Herbs and Fertility Don't Mix
Aug. 10, 2000 -- Couples trying to conceive may want to stay
away from certain herbal supplements, including St. John's wort, a popular herb
used to treat depression, experts warn.
St. John's wort, echinacea, and ginkgo biloba are among the
herbs that may affect the chances of conceiving, experts say. Men and women who
are trying to become parents should be wary of any herbal supplements and
should talk to a specialist before using them.
According to the American Society for Reproductive Medicine,
6.1 million American women and their partners experience difficulty in
conceiving a child. And the most recent estimates show that as many as 60
million Americans reach for herbal remedies on a regular basis.
"Many herbal preparations have been documented to contain
estrogenic substances, which can have an impact on sex-hormone concentration
and fertility in both males and females," says Gilbert Ross, MD, medical
director of the American Council on Science and Health in New York. Estrogen is
the major female sex hormone.
He explains that birth control pills, which also contain
estrogen, interfere with normal hormones to stop ovulation and prevent
"In general, it's an unwise move for a person concerned
about infertility to resort to supplements without first consulting a
reproduction specialist," Ross says.
Richard Blackwell, MD, an obstetrician/gynecologist at the
University of Alabama at Birmingham says in a prepared statement that echinacea
and ginkgo biloba may hurt sperm production and fertilizing capability.
But buyers should beware of all herbal supplements, cautions
fertility expert Masood Khatamee, MD, a clinical professor of obstetrics and
gynecology at New York University and the executive director of the Fertility
Research Foundation in New York.
"None of these herbs have been studied. Be very cautious
when using them," he tells WebMD.
"Patients need to be aware that herbal supplements are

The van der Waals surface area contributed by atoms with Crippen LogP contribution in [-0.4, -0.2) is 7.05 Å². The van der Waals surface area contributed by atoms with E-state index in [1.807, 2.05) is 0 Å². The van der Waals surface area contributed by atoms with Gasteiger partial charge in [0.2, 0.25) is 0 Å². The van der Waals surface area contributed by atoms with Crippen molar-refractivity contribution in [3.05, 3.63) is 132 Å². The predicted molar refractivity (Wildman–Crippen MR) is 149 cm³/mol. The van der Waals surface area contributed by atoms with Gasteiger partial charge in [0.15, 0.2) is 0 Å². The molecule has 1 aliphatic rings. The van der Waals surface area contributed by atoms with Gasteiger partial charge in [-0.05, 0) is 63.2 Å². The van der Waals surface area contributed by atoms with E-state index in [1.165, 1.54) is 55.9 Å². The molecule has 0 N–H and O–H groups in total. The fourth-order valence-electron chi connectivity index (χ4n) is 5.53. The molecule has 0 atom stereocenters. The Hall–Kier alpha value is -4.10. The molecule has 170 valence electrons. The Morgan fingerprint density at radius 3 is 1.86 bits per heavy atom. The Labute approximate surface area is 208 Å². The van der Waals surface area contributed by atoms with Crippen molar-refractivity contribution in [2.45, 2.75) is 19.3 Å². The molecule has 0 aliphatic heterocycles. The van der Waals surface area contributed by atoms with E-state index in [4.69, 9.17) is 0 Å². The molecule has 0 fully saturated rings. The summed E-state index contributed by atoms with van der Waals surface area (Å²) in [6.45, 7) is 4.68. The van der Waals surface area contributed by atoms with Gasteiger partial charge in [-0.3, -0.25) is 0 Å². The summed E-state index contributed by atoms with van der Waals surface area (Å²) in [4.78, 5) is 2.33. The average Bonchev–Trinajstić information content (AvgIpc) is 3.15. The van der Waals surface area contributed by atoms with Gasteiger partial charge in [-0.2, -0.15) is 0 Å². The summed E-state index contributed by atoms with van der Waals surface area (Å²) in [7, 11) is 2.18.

medicine and can have an impact on your treatments," says Pamela Madsen,
executive director of the American Infertility Association, a national
nonprofit group headquartered in New York. "No patient should be taking
herbs while undergoing infertility treatments without talking to their
Other factors known to affect fertility in men and women
include the following:
- Cigarette smoking. While the exact way in which smoking impairs fertility
is unknown, some research suggests that smokers may have a greater risk of
failing to ovulate. A study from the Berkeley University School of Public
Health shows that smoking substantially interferes with women's ability to
become pregnant. Smoking less than half a pack a day led to an approximate 50
percent reduction in fertility at the end of one year, the study showed.
- Vaginal lubricants. "Many lubricants kill sperm and can thus affect
fertility," Madsen says. "Studies have consistently shown that these
compounds are deleterious to sperm [movement] and viability," Blackwell
- Age. "For women, advancing age is the most important factor affecting
fertility," Khatamee says. "Deciding when to seek help with fertility
depends on age. If you are between 20 to 30 years old, wait a year, but if you
are older, seek advice after three months." Men, too, are affected by
advancing age. A study in a recent issue of the journal Human
Reproduction found that a man's odds of getting his partner pregnant in a
given year of trying fall by about 3 percent annually after age 24.
- Choice of underwear. "We know that if men are wearing tight briefs, it
brings their testicles close to the body. You are heating [the testicles] up,
which kills the sperm and thus, impairs fertility," Madsen says. Bicycle
riding and spending too many hours behind the wheel may also affect male
fertility, some new research suggests, because heat may build up in the
scrotum, the pouch that contains the testes and related organs.
- Weight. Obesity, as well as dramatic weight loss and excessive exercising,
can hinder fertility in women, Madsen says. For example, when a woman loses an
excessive amount of body fat, her hormones -- and thus her fertility -- are
affected, Khatamee explains.